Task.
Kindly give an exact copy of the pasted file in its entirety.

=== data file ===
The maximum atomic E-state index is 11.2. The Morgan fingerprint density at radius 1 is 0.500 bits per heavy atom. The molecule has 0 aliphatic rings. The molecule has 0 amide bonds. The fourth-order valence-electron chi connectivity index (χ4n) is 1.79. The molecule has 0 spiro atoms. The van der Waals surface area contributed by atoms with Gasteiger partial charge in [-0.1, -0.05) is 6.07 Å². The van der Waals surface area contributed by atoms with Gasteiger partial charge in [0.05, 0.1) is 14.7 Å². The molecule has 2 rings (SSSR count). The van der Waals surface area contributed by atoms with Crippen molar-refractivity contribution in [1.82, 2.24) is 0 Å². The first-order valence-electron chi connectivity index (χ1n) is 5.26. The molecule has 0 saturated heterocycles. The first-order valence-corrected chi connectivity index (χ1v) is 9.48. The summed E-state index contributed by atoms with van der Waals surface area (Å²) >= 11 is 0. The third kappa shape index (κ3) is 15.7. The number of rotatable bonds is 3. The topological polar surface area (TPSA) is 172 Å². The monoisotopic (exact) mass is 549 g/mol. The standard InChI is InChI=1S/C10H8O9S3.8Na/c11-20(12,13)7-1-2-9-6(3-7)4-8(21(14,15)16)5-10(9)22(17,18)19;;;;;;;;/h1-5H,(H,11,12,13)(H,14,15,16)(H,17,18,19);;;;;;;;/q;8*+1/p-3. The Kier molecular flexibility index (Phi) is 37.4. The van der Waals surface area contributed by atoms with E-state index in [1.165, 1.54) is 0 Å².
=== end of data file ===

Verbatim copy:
The maximum atomic E-state index is 11.2. The Morgan fingerprint density at radius 1 is 0.500 bits per heavy atom. The molecule has 0 aliphatic rings. The molecule has 0 amide bonds. The fourth-order valence-electron chi connectivity index (χ4n) is 1.79. The molecule has 0 spiro atoms. The van der Waals surface area contributed by atoms with Gasteiger partial charge in [-0.1, -0.05) is 6.07 Å². The van der Waals surface area contributed by atoms with Gasteiger partial charge in [0.05, 0.1) is 14.7 Å². The molecule has 2 rings (SSSR count). The van der Waals surface area contributed by atoms with Crippen molar-refractivity contribution in [1.82, 2.24) is 0 Å². The first-order valence-electron chi connectivity index (χ1n) is 5.26. The molecule has 0 saturated heterocycles. The first-order valence-corrected chi connectivity index (χ1v) is 9.48. The summed E-state index contributed by atoms with van der Waals surface area (Å²) >= 11 is 0. The third kappa shape index (κ3) is 15.7. The number of rotatable bonds is 3. The topological polar surface area (TPSA) is 172 Å². The monoisotopic (exact) mass is 549 g/mol. The standard InChI is InChI=1S/C10H8O9S3.8Na/c11-20(12,13)7-1-2-9-6(3-7)4-8(21(14,15)16)5-10(9)22(17,18)19;;;;;;;;/h1-5H,(H,11,12,13)(H,14,15,16)(H,17,18,19);;;;;;;;/q;8*+1/p-3. The Kier molecular flexibility index (Phi) is 37.4. The van der Waals surface area contributed by atoms with E-state index in [1.165, 1.54) is 0 Å².